When I was a kid, before the internet, I used to make my mom buy me 'artist' magazines from the bookstore so I could pore over them at home. I lived in a rural town, without a vibrant art scene, and any art advice I could find I took Very Seriously.
I remember reading an article about painting materials, and how the best artists only used sable brushes for their paintings. Specifically, Kolinsky sable brushes, made from the tail fur of a special kind of weasel, and only the hair from the male was used. Or was it the female? As I continued reading, the mythology only seemed to grow larger in my mind. Only one kind of fur was the best. This fur was rare and hard to obtain. Probably only harvested by specially trained experts under the light of a full moon. Probably involved cruelty to animals. Or maybe it required the guidance of a forest spirit to befriend the weasels and ask them three times for a gift of their tail fur before they obliged. The handles of these brushes are coated with so many layers of lacquer that they gleam like the hood of a Ferrarri. The balance, the weight, the handling---exquisite! The spring and resilience of the brushhead—unparalleled! The result of using these brushes, and only these brushes? The world will recognize you as a Master Artist. Artiste.
Man, I wanted a set of Kolinsky sable brushes so bad. It was like my fifth-grade obsession with Ebony brand drawing pencils. Only the best! If I was ever going to be any good, I needed a very soft, highly pigmented pencil with excellent blendability.
I'm not sure how (probably an indulgent parent) but at some point I actually got my grubby hands on a Kolinsky sable brush. And I found it floppy and unwieldy with the acrylic paint set I had. Of course I did, because soft, natural hair brushes are for watercolor, not oils or acrylics, and I didn't use watercolor. Into the cabinet it went, forgotten. In college, for a watercolor painting class, I again gave in to the hype and bought a few round sables. Even with the appropriate paint, I found the Magical Paintbrush exactly no better, exactly no worse, than the student-grade synthetic brushes I'd bought on clearance at the craft store. My color swatches were no more vibrant. My washes were no more or less washy.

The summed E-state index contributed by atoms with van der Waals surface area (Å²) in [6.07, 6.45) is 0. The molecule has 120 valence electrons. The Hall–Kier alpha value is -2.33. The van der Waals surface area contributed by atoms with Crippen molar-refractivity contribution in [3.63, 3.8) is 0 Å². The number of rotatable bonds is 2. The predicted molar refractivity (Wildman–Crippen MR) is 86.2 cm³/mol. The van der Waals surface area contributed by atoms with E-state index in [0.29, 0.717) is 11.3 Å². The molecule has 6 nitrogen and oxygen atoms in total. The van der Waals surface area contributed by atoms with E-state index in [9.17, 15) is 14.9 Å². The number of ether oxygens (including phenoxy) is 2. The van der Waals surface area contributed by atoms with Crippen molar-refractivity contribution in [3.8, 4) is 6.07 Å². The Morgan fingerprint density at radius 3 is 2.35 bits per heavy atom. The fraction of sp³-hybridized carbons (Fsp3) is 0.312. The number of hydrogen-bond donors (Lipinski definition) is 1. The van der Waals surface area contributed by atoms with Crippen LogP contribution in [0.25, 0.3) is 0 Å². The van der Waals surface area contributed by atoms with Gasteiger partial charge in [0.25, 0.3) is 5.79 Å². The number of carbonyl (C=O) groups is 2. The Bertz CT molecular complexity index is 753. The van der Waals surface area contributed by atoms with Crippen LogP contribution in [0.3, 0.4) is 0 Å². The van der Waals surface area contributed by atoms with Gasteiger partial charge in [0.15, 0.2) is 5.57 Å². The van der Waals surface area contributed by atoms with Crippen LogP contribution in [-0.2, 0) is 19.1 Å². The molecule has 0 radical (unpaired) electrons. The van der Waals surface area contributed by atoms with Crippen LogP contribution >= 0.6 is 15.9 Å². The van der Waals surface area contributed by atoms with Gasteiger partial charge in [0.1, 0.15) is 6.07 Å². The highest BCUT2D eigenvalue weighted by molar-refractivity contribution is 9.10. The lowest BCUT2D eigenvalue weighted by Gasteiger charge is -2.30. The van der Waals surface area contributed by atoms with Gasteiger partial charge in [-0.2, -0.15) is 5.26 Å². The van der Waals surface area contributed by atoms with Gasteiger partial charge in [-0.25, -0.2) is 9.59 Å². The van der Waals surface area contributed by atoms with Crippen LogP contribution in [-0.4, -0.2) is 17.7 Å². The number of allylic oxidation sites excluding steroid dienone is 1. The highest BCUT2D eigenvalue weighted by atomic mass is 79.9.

Is it true that a really well-made, crafted brush could last you for years and ultimately be a better value than a bunch of cheap brushes that need to be replaced? An investment piece, as it were? Sure, but only if you don't lose or ruin that expensive brush.
I have never been an immaculate person. There have been times I didn't roll my brushes up neatly in a canvas roll. There have been times I've let them dry with the bristles up, allowing water to seep into the ferrules and wreak havoc. There have been times I've had to throw away brushes because I didn't clean them well enough.
I would like to be an immaculate person who could be trusted with The One Perfect Paintbrush. But I'm not. And I'm never going to be. I don't even want to tell you how many nice brushes I've ruined by my hasty, slapdash ways.
Enter the cheap paintbrush. You can buy them in packs of ten at Michaels. Hell, you can buy them at Walmart. They are made of golden or white taklon, come in all shapes and sizes, and have cheerily colored handles.
They also handle acrylic, watercolor, and ink just as well as the 'professional grade' brushes. Yes, their ferrules are not as securely attached, but some of them have lasted me for years. What they lack in high-end looks they make up for in the fact that you don't have to cry when you ruin them. When your cat rolls them under the fridge and chews off their bristles.
Don't I care about the environment, about using less? Indeed, I do, but I am a realist. I acknowledge that I am neglectful in my brush care, and brushes are going to need to be replaced whether they are expensive or cheap.
Don't I believe that serious artists use only the best materials? Nope. Not one bit. Not when it comes to brushes, at least. That's a bunch of marketing lies. Serious artists can and will use whatever is at hand. I've made some of my best drawings using a Blic ballpoint pen.
Even the most archival paper will degrade. Even the most expensive oils will someday crack and fade. Even the finest sable brushes will be chewed on by your local cat or toddler. In the immortal words of the Dread Pirate Roberts, “Life is pain. Anyone who tells you otherwise is selling something”.